Custom Frame for Master Bath Mirror

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Project by Gerry posted 08-22-2011 09:31 PM 2685 views 6 times favorited 6 comments Add to Favorites Watch

This project began as a relatively simple exercise in choosing the wood, cutting precise miters, finding a way to do the joinery, finishing the project, and finally installing (hanging) the finished result.

I wanted to have the same color, grain, and character of wood for the project. The cabinets in the master bath are cherry stained alder, so I chose a single, relatively straight 4/4 piece of Alder, from which I would cut all the parts. Since the final thickness of the frame was to be ½”, I figured I could keep the grain and color consistent by cutting all the parts from the same board. I brought it to the shop, let the wood acclimate for WAY longer than I had planned (1 month), and determined my plan of work.

The first step was to rough out the parts, make them square and true, and proceeded to form them to the plan. (first one of my own). Oddly enough, the top piece of the frame was true and straight, while the piece designated to be the frame bottom bowed as soon as it was cut from the board……..Oh well……

After measuring several times to be sure I was not cutting the parts too short, I began the fitting process. Good thing I’ve listened to Charles Neal, and “snuck up” on the right fit. The top and bottom parts were the right length, but the side pieces were a bit longer than I had planned. Happily, wood can be made shorter…….

As I began to plan the miter cuts, I realized the end grain to end grain joint strength would be weak. Looking in the MCLS catalog, I found their round biscuit / slot cutter solution for miter joints. Ordered it, got it in the shop, and once I made some test joints and test glue-ups, found the solution to work quite well. (See photos)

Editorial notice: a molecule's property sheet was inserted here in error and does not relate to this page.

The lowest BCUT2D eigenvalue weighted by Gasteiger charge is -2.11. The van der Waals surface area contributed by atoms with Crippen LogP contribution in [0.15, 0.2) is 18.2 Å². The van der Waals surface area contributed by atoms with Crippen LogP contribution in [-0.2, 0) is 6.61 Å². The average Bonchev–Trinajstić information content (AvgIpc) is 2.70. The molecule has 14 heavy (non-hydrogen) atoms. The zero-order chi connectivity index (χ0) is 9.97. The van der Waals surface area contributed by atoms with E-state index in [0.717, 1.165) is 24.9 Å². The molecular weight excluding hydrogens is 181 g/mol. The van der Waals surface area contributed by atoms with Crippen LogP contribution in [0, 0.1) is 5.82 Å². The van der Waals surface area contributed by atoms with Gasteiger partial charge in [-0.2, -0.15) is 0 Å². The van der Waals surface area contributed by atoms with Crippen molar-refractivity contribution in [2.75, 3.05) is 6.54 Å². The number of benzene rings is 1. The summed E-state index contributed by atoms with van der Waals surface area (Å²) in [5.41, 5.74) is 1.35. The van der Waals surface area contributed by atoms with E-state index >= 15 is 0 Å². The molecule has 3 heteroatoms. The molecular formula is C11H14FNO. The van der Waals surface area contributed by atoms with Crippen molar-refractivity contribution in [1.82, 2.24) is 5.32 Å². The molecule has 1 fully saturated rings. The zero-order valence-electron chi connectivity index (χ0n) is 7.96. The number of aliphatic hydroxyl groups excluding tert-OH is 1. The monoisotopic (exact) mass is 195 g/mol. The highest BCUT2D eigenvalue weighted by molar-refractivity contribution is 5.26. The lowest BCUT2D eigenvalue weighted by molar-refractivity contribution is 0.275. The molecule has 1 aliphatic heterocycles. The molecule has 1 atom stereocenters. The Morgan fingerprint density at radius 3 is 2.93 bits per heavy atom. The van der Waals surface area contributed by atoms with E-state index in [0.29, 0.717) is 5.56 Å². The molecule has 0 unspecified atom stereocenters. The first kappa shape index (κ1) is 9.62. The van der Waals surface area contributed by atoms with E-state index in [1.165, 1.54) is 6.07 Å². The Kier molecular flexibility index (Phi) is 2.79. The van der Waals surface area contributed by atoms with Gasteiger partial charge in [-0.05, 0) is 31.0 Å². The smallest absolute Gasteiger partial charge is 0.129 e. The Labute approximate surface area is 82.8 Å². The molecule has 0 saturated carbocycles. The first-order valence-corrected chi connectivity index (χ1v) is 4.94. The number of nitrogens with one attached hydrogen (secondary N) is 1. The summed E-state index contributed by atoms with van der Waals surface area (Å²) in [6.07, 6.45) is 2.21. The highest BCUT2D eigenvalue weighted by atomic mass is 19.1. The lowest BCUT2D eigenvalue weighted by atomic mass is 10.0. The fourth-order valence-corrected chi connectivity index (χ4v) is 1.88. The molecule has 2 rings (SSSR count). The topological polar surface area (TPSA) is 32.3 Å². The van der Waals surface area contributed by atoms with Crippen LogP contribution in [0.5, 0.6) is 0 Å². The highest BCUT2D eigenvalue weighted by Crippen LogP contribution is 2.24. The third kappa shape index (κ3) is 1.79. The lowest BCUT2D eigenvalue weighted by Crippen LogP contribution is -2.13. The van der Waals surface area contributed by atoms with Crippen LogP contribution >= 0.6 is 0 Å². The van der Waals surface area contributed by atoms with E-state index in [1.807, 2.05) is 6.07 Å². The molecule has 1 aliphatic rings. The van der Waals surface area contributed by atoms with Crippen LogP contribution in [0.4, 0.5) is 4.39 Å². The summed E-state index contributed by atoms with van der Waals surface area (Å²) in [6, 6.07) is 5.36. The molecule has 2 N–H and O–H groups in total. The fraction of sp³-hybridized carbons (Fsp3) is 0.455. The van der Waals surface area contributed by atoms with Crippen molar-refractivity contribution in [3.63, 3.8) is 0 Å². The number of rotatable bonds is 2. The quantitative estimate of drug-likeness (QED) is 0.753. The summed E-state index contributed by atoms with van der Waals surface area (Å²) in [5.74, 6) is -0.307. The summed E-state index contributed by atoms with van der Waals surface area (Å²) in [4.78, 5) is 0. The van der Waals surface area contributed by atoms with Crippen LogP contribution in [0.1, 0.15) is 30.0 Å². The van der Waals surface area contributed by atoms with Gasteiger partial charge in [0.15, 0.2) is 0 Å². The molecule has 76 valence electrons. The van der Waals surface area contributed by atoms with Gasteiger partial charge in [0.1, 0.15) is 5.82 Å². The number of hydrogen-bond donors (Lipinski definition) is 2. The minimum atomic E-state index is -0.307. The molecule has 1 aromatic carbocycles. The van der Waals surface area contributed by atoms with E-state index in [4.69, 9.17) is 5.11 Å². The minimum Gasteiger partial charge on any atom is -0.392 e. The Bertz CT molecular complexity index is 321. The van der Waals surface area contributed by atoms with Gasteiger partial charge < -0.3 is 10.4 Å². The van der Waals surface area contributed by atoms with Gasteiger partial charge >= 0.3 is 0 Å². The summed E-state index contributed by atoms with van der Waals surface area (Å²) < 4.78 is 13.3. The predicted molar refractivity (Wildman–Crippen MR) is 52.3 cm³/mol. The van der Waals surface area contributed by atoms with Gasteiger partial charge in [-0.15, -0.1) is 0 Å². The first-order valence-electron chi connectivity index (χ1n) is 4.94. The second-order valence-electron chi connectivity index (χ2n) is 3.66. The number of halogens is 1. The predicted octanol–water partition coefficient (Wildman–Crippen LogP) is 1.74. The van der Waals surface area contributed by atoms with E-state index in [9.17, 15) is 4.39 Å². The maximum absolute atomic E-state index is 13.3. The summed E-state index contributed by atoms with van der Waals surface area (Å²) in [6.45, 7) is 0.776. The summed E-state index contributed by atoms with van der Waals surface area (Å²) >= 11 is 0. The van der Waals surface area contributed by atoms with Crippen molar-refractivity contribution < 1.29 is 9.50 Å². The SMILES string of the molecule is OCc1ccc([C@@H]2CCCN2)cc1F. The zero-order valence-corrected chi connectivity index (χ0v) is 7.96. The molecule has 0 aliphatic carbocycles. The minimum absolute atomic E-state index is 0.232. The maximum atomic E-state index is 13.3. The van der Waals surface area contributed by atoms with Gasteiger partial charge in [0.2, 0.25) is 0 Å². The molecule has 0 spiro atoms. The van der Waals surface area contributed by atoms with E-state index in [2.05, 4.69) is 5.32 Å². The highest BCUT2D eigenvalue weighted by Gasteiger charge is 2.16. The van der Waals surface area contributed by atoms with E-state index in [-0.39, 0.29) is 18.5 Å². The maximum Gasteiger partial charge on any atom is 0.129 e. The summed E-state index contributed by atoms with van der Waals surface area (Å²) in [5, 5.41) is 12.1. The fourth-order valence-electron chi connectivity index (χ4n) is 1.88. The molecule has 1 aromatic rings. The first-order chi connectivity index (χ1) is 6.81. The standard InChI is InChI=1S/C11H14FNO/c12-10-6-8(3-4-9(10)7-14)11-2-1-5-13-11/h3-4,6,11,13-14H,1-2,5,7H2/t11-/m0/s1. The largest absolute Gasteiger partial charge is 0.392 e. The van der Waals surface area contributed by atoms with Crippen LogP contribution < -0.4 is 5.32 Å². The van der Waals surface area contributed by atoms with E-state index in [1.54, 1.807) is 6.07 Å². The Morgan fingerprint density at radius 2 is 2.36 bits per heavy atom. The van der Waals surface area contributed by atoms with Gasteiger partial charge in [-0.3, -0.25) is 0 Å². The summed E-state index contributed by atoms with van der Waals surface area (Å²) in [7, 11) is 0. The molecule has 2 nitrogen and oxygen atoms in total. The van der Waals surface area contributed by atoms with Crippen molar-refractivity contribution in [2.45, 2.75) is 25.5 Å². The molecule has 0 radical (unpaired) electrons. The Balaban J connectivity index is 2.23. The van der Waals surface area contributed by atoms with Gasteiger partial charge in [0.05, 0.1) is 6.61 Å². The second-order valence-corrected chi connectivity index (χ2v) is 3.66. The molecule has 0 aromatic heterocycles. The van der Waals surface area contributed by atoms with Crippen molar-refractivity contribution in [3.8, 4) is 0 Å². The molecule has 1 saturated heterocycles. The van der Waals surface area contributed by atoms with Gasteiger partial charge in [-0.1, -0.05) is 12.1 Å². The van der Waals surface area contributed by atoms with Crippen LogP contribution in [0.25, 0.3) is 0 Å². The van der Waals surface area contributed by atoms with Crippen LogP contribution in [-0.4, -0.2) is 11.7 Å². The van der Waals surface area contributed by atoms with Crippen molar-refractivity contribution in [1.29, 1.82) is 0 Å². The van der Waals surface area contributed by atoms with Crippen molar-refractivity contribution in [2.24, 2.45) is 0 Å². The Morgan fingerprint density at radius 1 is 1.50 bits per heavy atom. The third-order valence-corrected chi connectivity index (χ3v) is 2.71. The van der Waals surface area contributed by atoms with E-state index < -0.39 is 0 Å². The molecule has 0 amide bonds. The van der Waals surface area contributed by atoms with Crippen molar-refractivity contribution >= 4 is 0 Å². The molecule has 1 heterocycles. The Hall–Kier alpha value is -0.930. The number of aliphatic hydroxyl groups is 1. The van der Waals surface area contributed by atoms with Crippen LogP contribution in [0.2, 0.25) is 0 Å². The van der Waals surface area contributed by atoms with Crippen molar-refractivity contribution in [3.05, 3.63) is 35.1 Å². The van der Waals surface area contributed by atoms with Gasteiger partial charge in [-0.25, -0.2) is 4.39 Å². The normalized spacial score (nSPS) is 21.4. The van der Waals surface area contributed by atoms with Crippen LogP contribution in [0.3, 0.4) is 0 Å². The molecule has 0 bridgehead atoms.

All this got me to the point of attaching the frame to the mirror. NOT an easy thing to do. Off to the hardware store for a solution. Searched for a while, and then realized the ¼” rabbet I cut into the back of the top piece of the frame gave me a ¼” lip to hold the frame in place for its entire length.

Just hanging there would not be secure, but the rabbet would support a screwed-on bracket of sorts. I found some thin metal rectangles, fashioned the brackets I needed, and screwed them to the frame. I did have to bend the bracket out slightly to fit behind the mirror. Once it was in place, it looked like it would work out.

So, then to finishing. I used the same cherry stain as was used on the cabinets, and finished the surface with an initial seal of spray shellac, followed by several coats of Poly Urethane. After the initial coats and fine sanding, the last coat went on smoothly, and looked good. Anyway, the photos tell the whole story. And, my honey is happy! Could have been a lot worse……….


-- -Gerry, Hereford, AZ ” A really good woodworker knows how the hide his / her mistakes.”

6 comments so far

View Lenny's profile


1536 posts in 3136 days

#1 posted 08-22-2011 10:14 PM

Hey Gerry. Very attractive looking frame and nice approach to completing the project. Regarding the piece that bowed on you, I often find myself thinking: “Wood, I love it yet sometimes I hate it.” Again, you built a nice frame there. Congratulations.

-- On the eighth day God was back in His woodworking shop! Lenny, East Providence, RI

View MoshupTrail's profile


302 posts in 2089 days

#2 posted 08-22-2011 11:44 PM

How long is that? 60” 72”?
That seems a very long span for wood that thin. What is it 2-3” wide?
So here’s an idea: If the mirror is glued to the frame, then the mirror actually becomes part of the structure. But how would you glue glass to wood? Silicone! It will provide a little cushion and a pretty tight hold in shear.